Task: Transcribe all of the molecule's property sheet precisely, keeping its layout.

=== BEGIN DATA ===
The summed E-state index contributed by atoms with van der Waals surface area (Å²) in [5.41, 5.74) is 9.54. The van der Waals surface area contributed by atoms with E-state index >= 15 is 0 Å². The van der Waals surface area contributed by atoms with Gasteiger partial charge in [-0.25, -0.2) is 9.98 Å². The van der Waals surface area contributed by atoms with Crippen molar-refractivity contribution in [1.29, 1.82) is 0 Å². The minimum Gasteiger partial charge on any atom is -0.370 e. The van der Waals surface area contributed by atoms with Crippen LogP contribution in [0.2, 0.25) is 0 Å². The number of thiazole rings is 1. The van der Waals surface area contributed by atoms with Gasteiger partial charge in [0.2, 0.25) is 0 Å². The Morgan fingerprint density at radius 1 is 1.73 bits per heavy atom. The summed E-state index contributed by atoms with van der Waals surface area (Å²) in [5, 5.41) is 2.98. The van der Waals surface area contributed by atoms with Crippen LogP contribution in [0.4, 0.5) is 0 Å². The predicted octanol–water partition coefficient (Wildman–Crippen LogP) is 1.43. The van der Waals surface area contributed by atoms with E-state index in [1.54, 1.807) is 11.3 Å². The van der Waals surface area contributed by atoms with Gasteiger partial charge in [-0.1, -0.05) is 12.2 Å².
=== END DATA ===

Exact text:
The summed E-state index contributed by atoms with van der Waals surface area (Å²) in [5.41, 5.74) is 9.54. The van der Waals surface area contributed by atoms with E-state index >= 15 is 0 Å². The van der Waals surface area contributed by atoms with Gasteiger partial charge in [-0.25, -0.2) is 9.98 Å². The van der Waals surface area contributed by atoms with Crippen molar-refractivity contribution in [1.29, 1.82) is 0 Å². The minimum Gasteiger partial charge on any atom is -0.370 e. The van der Waals surface area contributed by atoms with Crippen LogP contribution in [0.2, 0.25) is 0 Å². The number of thiazole rings is 1. The van der Waals surface area contributed by atoms with Gasteiger partial charge in [0.2, 0.25) is 0 Å². The Morgan fingerprint density at radius 1 is 1.73 bits per heavy atom. The summed E-state index contributed by atoms with van der Waals surface area (Å²) in [5, 5.41) is 2.98. The van der Waals surface area contributed by atoms with Crippen LogP contribution in [0.4, 0.5) is 0 Å². The predicted octanol–water partition coefficient (Wildman–Crippen LogP) is 1.43. The van der Waals surface area contributed by atoms with E-state index in [1.54, 1.807) is 11.3 Å². The van der Waals surface area contributed by atoms with Gasteiger partial charge in [-0.1, -0.05) is 12.2 Å².